At numerous Village Board meetings, Selman is routinely incapable of answering some very rudimentary questions regarding bills for approval.  Her utterance of “I’ll have to get back to you on that” has become an all too frequent response.  Clearly, Selman enjoys the position, but does not do her homework before meetings, or at other times when it matters, and that’s clearly poor behavior.

Most recently, besides the newsletter gaffe, in October, Selman stood alone in voting against approving an overdue agreement with our sworn police officers after years of very costly losing litigation.  Had her peers sided with her, our Village would have continued to hemorrhage legal fees and accrue more back pay due to our police force.  More on this can be read in “Oh no she didn’t!

Based on her history, many may wonder why Selman would even discuss behavior in her newsletter message.  It’s hard to tell, but we think we have the answer.

A handful of residents exercise their lawful right, sometimes frequently, to file FOIA requests seeking answers to what occurs behind the scenes in our Village government.  Fulfillment of some of these requests becomes costly due to what many believe is unnecessary reliance on Village counsel and inefficiencies with Village Hall staff.

Regardless of the costs, Selman chose to advise thousands of residents via the newsletter to behave themselves for the sake of budgets.  This was another ill-advised, obdurate move on her part, and frankly, it was downright dumb.

Selman 09In his book Timequake, Kurt Vonnegut wrote, “If your brains were dynamite, there wouldn’t be enough to blow your hat off.”

Based on everything we know now, Selman is clearly safe to wear hats anytime she wants.  The bigger question, however, is if the ignition has already occurred, or when it will occur between now and when her term ends in fifteen months?

In the title of this editorial we asked, what was she thinking? Sadly, the answer seems to be, once again, she wasn’t thinking.

–     The Observer

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2013ReviewInPics

The Observer takes a look back at the year gone by and presents our most frequently read editorials and news stories for 2013.  Click on any title to read or revisit stories from this past year.

Editorials:

It’s morning again

In May, the Observer anticipated the swearing-in of newly elected Village President Martin McLaughlin, and presented readers with a message of healing and reconciliation.

September Board recordings released and our observations

This was our most commented story of the year, and focused on the efforts of Trustee Patty Meroni to block the Inaugural Hills are Alive Fall Heritage Festival.

Time to step aside

This editorial from August discussed the ongoing difficulties that Village Board member Karen Selman seems to have with her duties chairing the Finance Committee.

The IAA Battle: Why it was over before it began

After East Dundee approved the proposed IAA auto auction facility in July, the Observer reflected upon a multitude of reasons that Bob Abboud’s strategy was doomed to fail.

It’s all about the money

This editorial, leading up to the April Village Election, highlighted the financial issues which faced the Village, including exorbitant legal spending and high FOIA costs.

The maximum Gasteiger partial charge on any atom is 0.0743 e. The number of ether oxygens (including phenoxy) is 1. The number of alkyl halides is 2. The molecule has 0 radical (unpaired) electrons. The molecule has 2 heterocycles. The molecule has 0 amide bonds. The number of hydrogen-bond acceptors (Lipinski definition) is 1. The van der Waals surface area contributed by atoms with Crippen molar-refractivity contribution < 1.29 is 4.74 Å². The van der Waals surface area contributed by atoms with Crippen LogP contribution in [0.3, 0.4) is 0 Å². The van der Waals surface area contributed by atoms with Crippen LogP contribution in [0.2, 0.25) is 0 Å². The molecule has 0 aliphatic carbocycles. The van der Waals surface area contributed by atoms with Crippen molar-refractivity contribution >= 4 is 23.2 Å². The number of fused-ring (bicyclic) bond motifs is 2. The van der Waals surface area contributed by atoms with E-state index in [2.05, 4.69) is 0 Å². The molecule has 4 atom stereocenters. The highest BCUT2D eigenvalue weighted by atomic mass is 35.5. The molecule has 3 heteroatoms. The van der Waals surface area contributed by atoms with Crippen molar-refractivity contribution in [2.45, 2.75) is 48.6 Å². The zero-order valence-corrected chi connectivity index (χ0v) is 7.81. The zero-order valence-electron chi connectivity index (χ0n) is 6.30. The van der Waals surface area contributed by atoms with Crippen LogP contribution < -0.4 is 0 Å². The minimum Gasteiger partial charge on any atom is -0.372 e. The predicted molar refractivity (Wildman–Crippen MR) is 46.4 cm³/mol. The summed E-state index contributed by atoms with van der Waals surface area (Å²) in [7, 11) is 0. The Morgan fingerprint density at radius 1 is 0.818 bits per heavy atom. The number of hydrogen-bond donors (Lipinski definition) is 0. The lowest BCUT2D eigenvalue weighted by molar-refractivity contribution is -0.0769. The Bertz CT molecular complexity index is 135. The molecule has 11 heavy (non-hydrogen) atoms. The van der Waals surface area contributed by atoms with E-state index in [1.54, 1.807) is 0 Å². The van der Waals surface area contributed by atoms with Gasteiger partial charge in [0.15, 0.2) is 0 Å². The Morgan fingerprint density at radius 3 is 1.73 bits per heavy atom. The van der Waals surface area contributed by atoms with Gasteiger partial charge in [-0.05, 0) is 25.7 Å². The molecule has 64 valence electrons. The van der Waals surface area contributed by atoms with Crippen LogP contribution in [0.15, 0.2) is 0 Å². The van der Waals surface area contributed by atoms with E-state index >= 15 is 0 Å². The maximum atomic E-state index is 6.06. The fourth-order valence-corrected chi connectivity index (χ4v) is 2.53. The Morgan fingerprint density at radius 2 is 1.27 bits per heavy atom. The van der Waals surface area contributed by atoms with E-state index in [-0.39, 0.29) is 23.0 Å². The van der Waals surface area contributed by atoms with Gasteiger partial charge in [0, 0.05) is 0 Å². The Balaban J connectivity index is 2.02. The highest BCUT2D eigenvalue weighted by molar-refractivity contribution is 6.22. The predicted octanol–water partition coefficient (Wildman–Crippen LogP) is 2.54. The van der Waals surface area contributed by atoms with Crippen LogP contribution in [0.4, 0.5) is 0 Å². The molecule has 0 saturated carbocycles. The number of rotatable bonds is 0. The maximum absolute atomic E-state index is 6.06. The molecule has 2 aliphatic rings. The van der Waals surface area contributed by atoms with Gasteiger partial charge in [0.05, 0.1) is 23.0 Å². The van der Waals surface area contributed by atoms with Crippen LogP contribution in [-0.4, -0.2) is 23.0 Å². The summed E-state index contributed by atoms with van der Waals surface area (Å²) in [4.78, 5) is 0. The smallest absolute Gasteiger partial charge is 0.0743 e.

McLaughlin for Village President, Konicek Hannigan and Stieper for Trustee

This opinion piece featured The Observer’s endorsements for Village Board seats in the April 9 election. 

News Stories:

McLaughlin Looks Ahead to Barrington Hills Presidency

The day after Martin J. McLaughlin’s surprise election victory over incumbent Robert G. Abboud, the Daily Herald interviewed the President-Elect, and discussed the challenges which lay ahead.

2013 Survey Report

As was the case in 2012, the compilation of the results of this year’s annual resident survey was one of the Observer’s top five stories of the year.

Hills are Alive Heritage Festival draws big crowd

The first-ever Hills Are Alive Fall Heritage Festival drew a large crowd of over 800 residents, who enjoyed many activities at the Barrington Hills Park District Riding Center.

AG’s office reviews ex-mayor’s Barrington Hills appointments

Shortly before leaving office, and with little if any prior notice, the former Village President made over thirty nominations or renominations to nearly every Village non-elected board, commission and committee. 

Ex-Barrington Hills mayor admits talking to ComEd about auto auction plan

Former Village President Robert Abboud admitted in July that he had contacted ComEd president and CEO Anne Pramaggiore and had urged her to deny Insurance Auto Auctions’ request to allow access to their East Dundee business using a ComEd easement.


2014 New Year

Once again, we at The Observer would like to express our heartfelt thanks to our readers and subscribers.  We wish you all           

Happy New Year!

–     The Observer

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Illinois residents have the benefit of new laws aimed at opening up more government records — and when they don’t get the information they want, they’re raising a stink about it.

Appeals to the Illinois attorney general’s office for denied Freedom of Information Act requests jumped 22 percent last year. Most of those came from members of the public.

Read more here.